Though absent, Shaun White still talk of slopestyle event

Though absent, Shaun White still talk of slopestyle event

Credit: Nathan Billow / USA TODAY Sports

Maxence Parrot of Canada earns a spot in the slopestyle final.

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by RACHEL AXON / USA TODAY Sports

khou.com

Posted on February 6, 2014 at 9:26 AM

KRASNAYA POLYANA, Russia — As Olympic competition kicked off on Thursday a day before opening ceremonies, 29 slopestyle snowboarders competed for eight guaranteed spots in the final.

But it was the one who was missing that still garnered attention. Shaun White pulled out of the event late Wednesday, less than 24 hours before a qualification round at Rosa Khutor Extreme Park. Easily the biggest star of the Games, White continued to draw attention to the new event.

From the guys who sought to compete against him, the reactions varied. With White seeking to defend his past two gold medals in the halfpipe, many riders understood the risk of injury.

White is trying to become the first American man to win an event at three Winter Olympics.

"I feel like he's going to go huge in pipe now, it's going to be insane," said American Sage Kotsenburg. "He has so much more on his plate, I don't know, I wasn't really that shocked at all. The course is pretty challenging, and when you've got three medals at risk over at pipe, I'd probably do the same thing."

Canadians Maxence Parrot and Sebastien Toutant each had tweeted about White's decision on Wednesday, but both backed it up by getting into the final. Parrot had said that White was scared, while Toutant said it was easy to make excuses as they both suggested White could not win.

They deleted the tweets but said their meaning was misunderstood. They fear that for whichever rider ultimately wins the event, it will come with a cloud of doubt because he didn't beat White.

"I'm not even hating on Shaun at all. What I was saying is it's a bummer cause these are riders that everybody talks about him to be the best and everybody wants to have a chance to compete vs. him and prove that you could do better," Toutant said. "He's an amazing rider in the pipe. He proved it so many times, but now he's kind of an underdog in the slope. I'm kind of sad he decided to pull off, and that's all I have to say."

"People are going to say Shaun White could have beat you," Parrot said. "I will be really mad about that. I know that with the runs I do, I don't think Shaun White would do better in this and that's why I would really like to compete against him."

That worry that a win in a contest without White would come with an asterisk is at least in part due to a general lack of knowledge of White's standing in slopestyle.

For a mainstream audience that tunes in every four years to see him dominate in the Olympics, gold is expected regardless. But for those in the sport who have seen slopestyle progress while White stepped away for years to focus on halfpipe, that expectation is not the same.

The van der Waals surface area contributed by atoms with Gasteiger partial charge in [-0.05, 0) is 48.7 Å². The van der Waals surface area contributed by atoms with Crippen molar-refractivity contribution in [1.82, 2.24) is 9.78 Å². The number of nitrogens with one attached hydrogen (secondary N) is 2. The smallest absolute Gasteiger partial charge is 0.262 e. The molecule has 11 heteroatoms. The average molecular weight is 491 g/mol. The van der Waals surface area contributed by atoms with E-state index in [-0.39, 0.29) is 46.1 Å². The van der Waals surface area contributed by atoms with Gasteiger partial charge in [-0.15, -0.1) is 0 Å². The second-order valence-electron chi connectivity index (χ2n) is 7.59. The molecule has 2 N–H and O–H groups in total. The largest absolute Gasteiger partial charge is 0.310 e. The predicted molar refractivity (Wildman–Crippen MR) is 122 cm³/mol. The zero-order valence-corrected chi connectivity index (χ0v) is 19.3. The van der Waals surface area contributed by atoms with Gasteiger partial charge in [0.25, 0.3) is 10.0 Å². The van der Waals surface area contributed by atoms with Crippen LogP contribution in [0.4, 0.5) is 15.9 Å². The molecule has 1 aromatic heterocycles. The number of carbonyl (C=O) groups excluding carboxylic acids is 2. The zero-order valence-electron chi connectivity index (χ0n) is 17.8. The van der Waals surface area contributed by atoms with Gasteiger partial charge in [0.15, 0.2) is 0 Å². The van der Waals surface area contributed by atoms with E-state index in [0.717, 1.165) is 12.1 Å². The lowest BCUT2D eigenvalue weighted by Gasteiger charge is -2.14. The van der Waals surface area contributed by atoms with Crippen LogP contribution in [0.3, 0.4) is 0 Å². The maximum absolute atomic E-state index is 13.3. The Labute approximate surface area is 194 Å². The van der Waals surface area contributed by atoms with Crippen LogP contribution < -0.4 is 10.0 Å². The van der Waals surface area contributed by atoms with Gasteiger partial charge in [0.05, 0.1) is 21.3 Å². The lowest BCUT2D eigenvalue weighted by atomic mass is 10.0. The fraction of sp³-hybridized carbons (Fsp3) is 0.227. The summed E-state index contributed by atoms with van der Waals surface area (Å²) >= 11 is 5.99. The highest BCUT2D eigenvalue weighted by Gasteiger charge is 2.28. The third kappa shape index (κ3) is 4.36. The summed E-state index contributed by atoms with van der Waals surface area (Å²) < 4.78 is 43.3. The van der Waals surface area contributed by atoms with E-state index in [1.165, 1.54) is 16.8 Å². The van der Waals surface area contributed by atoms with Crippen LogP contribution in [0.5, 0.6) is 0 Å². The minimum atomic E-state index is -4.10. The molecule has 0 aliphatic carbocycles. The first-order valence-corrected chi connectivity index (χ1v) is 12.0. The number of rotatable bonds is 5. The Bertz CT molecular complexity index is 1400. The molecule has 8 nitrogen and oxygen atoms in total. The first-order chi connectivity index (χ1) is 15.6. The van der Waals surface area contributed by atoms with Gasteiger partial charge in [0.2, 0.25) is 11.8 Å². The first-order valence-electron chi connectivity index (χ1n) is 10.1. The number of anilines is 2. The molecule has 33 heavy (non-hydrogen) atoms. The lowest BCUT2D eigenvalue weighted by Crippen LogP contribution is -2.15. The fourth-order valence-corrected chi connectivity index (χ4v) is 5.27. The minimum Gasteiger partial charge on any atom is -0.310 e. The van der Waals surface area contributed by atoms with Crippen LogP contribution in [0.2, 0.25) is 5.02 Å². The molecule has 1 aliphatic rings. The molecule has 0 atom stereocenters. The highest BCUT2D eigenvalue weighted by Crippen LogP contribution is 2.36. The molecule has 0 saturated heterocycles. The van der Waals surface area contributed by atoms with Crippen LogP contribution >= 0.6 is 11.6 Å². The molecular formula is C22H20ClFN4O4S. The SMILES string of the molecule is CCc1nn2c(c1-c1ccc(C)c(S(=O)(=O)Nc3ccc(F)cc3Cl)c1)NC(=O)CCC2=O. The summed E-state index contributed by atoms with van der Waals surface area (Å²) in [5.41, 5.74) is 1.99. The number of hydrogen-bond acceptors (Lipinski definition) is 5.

While no one would underestimate one of the best competitive snowboarders the sport has ever seen, gold or even a medal was not presumed. The riders that have been winning events the past two years have mastered several variations of a triple cork. Parrot became the first to land two in a run to win gold at the X Games and is among a small number of riders who think two might be possible here.

While White has worked on them, he has not landed one in a competition.

Asked if it was an expectation that White would win the event, Norwegian Staale Sandbech said, "No, he's really good in the pipe. He's really good in the slope, but he's not there. He's not the top rider in slope yet."

With none of the three remaining Americans clinching a spot in the final, White's absence was more acute. He was not replaced in the event.

"There was a lot of guys that I trained really hard with sitting in that fifth spot," said Chas Guldemond, who narrowly missed a spot in the finals by finishing fifth in his heat by .75 points.

"It's pretty unfortunate that they missed their opportunity to come to the Games, so that was a pretty big blow," he said. "I'm surprised that he pulled out so late. I knew it was coming sometime this year."

Guldemond declined to elaborate on what he meant by that, but other riders pointed to White's decision to pull out of a couple events this season. Despite qualifying first, White pulled out of the slopestyle final in the first U.S. team qualifier after spraining his ankle in the halfpipe.

White went back and forth on competing in the X Games, committing to the event before pulling out of it days before it was set to start.

"It has been a couple contests in a row that he's pulling out at the last minute," Parrot said. "I would just really like to compete against him. I do understand he's pulling out to go for three golds in a row in pipe, and maybe I would do the same if I was him. I don't know. But I'm just mad for the fact that I can't compete against him at the Olympics."

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